Former state AG: Battle over bans on mask mandates still ‘untested’ in courts
At what point does a mask mandate or vaccine requirement cross a line from a health and safety issue to a matter of civil rights? This question comes up as the Biden administration may try to overturn state laws that ban masks at schools.
“This is an issue that’s been debated and discussed a lot in the last year and a half,” said Rob McKenna, former state attorney general. “The short answer is it is not a violation of one’s civil rights for the government to order you to wear a mask during a public health emergency. It’s not a violation to require you to be vaccinated to attend school. Nor is it a violation for the federal government to require its employees to be vaccinated, or the state government to do that, or private employers.”
“All of that is well established,” McKenna added. “What’s interesting now, I think, in terms of new developments, is this suggestion by the Biden administration that states that prohibit mask mandates in schools may be violating the civil rights of the children who then, as the Biden administration would have it, are not being protected.”
The reason for this particular fight is there are schools that are being prohibited from adding mask mandates, such as in Florida where Governor Ron DeSantis has threatened to withhold the pay of superintendents of school districts who impose a mask mandate.
“The argument that the Biden administration is making is that some state governments have adopted policies and laws that interfere with the ability of schools and districts to keep our children safe during in person learning,” McKenna said, “which the Education Department claims could be a violation, [and] could amount to discrimination if they lead to unsafe conditions that prevent students from attending school.”
The suggestion that civil rights of students are violated if there is not a mask mandate, McKenna says is untested.
“I’m skeptical that one would be able to bring a strong civil rights claim on behalf of students because there isn’t a mask mandate,” he said. “I think that there just isn’t any law on that. The law is always about whether or not the mandate is a violation of civil rights, not the absence of a mandate.”
But it’s yet to be seen if the Department of Education will sue the state of Florida, for example, which has pursued a ban on masks in schools even as other states, including neighbor Louisiana, are requiring masks at schools.
“This is a very interesting set of potential lawsuits,” McKenna said. “I think, actually though, the federal government probably will have more success if they decide to use the leverage they clearly do have, which is over federal funding for school districts.”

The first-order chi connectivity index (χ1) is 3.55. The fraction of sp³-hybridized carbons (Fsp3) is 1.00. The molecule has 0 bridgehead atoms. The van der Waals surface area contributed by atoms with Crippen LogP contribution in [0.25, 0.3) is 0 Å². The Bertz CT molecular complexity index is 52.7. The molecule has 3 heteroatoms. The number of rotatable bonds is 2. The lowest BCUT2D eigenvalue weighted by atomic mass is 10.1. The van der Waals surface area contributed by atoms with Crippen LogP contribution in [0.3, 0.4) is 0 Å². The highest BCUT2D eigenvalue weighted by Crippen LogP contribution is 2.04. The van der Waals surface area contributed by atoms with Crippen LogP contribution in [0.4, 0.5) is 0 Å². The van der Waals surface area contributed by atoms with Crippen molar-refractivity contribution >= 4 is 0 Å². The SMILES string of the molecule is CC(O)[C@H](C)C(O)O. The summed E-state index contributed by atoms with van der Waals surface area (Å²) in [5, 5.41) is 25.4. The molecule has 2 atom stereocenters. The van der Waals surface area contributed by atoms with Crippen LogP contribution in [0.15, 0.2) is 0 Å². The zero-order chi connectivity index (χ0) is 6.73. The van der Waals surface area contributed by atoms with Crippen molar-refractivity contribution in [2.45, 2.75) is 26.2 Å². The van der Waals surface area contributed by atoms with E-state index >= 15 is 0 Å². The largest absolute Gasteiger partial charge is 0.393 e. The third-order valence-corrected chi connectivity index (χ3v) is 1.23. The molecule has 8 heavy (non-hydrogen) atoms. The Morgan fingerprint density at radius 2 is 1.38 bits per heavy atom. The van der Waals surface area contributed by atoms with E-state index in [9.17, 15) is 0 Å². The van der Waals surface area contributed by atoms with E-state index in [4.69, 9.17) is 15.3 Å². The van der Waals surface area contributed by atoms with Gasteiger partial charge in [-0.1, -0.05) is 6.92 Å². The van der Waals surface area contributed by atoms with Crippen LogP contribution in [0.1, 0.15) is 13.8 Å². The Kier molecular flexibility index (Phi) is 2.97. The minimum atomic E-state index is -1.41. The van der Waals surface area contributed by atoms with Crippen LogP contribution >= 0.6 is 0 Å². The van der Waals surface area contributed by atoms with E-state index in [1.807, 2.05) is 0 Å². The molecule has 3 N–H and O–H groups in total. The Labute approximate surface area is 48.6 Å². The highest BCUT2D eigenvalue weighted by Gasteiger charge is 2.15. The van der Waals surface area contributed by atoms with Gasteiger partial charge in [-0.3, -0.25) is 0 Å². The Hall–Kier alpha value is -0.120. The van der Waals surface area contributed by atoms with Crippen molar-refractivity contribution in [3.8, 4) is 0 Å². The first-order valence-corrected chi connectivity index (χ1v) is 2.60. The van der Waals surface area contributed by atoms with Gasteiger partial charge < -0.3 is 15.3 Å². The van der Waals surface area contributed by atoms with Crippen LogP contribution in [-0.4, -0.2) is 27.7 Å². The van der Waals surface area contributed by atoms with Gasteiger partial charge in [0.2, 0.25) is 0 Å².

As part of the American Rescue Plan, billions of dollars were given to America’s schools to help them return to in-person learning in the classroom.
“Apparently that, I’m sure many 1,000 pages long, law requires schools to develop safe reopening plans in order to receive federal funding,” McKenna explained. “So if schools are prevented from imposing mask mandates, the feds could claim that they don’t get the money. Of course, that’s pretty harsh medicine for the schools and for the students. Probably doesn’t hurt Governor DeSantis in Florida at all if that happens. But that is leverage they would have in states like Florida, Arizona, Iowa, and others.”
The key word then becomes “safe,” and which leaders are providing the advice.
“When we talk about requirements for vaccination, there’s lots and lots of evidence to point to that vaccines are safe and they’re effective. And even if they’re not perfectly safe or perfectly effective, they’re strong enough that the government can impose them,” McKenna said. “Here, we may have more disagreements over the efficacy of masking that could result in pitting a state official against the CDC.”
“The CDC is saying very clearly that they believe that students should be required to be masked to go back to school,” he continued. “That is very, very clear from what they’ve been saying. We’ll have to see if Governor DeSantis or other Republican governors are able to roll out their own experts who say, no, that’s not true, and that in the balance between civil rights and the rights of parents that decide what’s best for their kids, and the health of the students and the staff, we’re coming down on the side of no masks.”
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